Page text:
You don't have to bleed at the wheels when replacing the master cylinder. Doing so might have made the problem occur. Was the new master cylinder bench-bled before it was installed? If not, there is going to be a lot of air in the system. If it was bench-bled, stroking the brake pedal less than about a quarter way to the floor multiple times will wash any air bubbles at the top of the steel lines back up into the reservoir.
If the system was bled with a helper who pushed the brake pedal all the way to the floor, something all professionals avoid at all cost, air would have been sent down the lines, and if the car has anti-lock brakes, it became trapped in the hydraulic controller. To bleed that air out, you'll need a scanner that can access the ABS Computer. It will walk you through the steps that just take half a minute or less. Typical for most cars, you'll be requested to open the two right bleeder screws, then press the brake pedal when prompted to do so. The scanner will command the computer to open two valves so those chambers can be bled.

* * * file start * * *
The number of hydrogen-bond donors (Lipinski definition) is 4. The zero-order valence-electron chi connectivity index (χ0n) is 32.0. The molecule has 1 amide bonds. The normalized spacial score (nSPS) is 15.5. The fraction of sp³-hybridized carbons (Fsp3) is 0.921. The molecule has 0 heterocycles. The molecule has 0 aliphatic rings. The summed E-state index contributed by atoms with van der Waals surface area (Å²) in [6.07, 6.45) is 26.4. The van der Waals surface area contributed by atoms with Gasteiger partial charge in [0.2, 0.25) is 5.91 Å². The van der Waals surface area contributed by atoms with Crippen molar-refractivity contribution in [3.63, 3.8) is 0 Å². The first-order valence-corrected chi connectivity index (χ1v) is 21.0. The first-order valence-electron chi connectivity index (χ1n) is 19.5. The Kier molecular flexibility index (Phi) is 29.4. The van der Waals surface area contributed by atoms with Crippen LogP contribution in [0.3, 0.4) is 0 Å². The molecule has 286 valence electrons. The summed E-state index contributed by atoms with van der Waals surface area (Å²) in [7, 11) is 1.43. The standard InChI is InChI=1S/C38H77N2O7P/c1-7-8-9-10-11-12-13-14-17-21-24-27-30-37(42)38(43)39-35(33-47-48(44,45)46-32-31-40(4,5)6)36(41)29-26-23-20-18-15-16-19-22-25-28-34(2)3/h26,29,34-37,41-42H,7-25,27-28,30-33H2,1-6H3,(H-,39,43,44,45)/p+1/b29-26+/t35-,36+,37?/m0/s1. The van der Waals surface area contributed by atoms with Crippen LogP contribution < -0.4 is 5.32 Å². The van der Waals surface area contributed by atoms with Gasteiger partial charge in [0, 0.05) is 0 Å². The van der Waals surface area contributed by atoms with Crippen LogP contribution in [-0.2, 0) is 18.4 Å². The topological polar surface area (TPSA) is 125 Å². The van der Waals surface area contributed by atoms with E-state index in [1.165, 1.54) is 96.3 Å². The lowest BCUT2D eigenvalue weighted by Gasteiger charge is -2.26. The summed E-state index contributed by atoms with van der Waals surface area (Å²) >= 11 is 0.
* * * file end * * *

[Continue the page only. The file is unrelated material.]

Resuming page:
Sunday, March 24th, 2019 AT 8:26 PM